However, real movies don’t exist unless you capture live action by itself and simultaneously. This entailed reducing exposure times to the hundredths of a second (and eventually one thousandths) achieved in the 1870s from the hours or more required by the new photographic processes. He also claimed to develop the technology of serial photography by the British-American photographer Edward. Muybridge in 1872-1877. At the time, Muybridge was hired by California Governor Leland Stanford, an ardent racehorse breeder, to prove that a running horse could lift all four hooves off the ground at once. The conventions of 19th-century illustration suggested otherwise, and the movement itself was too fast to see with the naked eye, so Muybridge experimented with multiple cameras to capture horses in motion in succession. Finally, in 1877, he installed a battery of 12 cameras along the Sacramento racetrack, with wires running along the track to control the curtains. As the horse trotted down the track, its hooves engaged each shutter individually, revealing a sequential photograph of the run, confirming Stanford’s belief. When Muybridge later placed these images on a spinning disc and projected them onto a screen by means of a magic lamp, they created a “motion picture” of a horse at full gallop, just as it had been in life.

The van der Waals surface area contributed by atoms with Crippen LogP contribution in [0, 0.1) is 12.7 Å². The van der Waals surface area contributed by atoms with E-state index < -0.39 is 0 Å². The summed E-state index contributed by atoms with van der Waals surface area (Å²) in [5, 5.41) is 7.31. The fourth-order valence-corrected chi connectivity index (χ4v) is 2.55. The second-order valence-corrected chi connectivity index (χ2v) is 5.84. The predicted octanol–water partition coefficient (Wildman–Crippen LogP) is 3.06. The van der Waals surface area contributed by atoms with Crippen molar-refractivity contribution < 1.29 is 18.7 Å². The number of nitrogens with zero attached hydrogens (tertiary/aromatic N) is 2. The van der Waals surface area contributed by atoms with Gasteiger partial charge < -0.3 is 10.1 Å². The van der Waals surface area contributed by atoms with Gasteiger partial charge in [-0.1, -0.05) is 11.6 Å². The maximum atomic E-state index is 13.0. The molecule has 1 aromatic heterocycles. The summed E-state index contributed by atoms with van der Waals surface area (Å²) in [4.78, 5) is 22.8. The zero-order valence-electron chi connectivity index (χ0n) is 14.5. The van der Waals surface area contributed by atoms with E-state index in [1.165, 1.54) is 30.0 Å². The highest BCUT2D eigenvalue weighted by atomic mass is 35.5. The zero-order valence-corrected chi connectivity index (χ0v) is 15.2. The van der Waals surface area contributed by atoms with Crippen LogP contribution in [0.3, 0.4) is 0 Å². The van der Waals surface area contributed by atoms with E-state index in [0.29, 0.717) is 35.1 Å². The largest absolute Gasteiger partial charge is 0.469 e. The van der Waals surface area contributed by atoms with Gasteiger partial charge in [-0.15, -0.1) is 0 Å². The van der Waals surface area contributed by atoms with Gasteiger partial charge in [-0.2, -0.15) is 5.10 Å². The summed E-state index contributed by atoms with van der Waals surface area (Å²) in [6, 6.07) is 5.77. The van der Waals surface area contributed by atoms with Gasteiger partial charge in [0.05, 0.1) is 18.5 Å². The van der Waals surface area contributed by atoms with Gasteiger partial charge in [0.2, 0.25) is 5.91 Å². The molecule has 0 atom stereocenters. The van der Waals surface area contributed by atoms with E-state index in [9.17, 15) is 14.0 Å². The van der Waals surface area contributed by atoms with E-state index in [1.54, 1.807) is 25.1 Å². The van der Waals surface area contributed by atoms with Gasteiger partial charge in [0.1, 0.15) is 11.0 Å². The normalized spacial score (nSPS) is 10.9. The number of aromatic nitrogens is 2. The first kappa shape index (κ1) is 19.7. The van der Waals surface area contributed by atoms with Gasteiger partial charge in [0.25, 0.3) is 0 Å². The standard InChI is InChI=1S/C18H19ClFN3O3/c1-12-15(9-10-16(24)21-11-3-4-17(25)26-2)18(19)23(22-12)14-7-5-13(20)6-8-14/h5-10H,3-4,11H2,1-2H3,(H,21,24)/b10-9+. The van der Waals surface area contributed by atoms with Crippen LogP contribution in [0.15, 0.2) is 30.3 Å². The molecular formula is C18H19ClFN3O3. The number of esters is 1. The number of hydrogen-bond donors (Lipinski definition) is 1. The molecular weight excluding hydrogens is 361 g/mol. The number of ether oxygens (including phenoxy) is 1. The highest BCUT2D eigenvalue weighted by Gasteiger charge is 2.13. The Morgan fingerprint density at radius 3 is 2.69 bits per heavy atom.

French physiologist Etienne-Jules Marais took the first series of photographs with a single instrument in 1882; Again, the impulse was to analyze movements too fast to be perceived by the human eye. Murray invented a shotgun-like camera that took 12 photos per second to study the movements of birds in flight. These images were printed on a rotating glass plate (later paper roll film) and Murray later attempted to project them. Like Muybridge, May was interested in deconstructing motion rather than synthesizing it, and did not extend his experiments beyond high-speed or instant burst photography. Muybridge and Mary, in fact, conducted their work in a spirit of scientific inquiry; they expanded and developed existing technologies to investigate and analyze events beyond human perception. After that, the newcomers would return their discoveries to the normal field of human vision and use them for profit.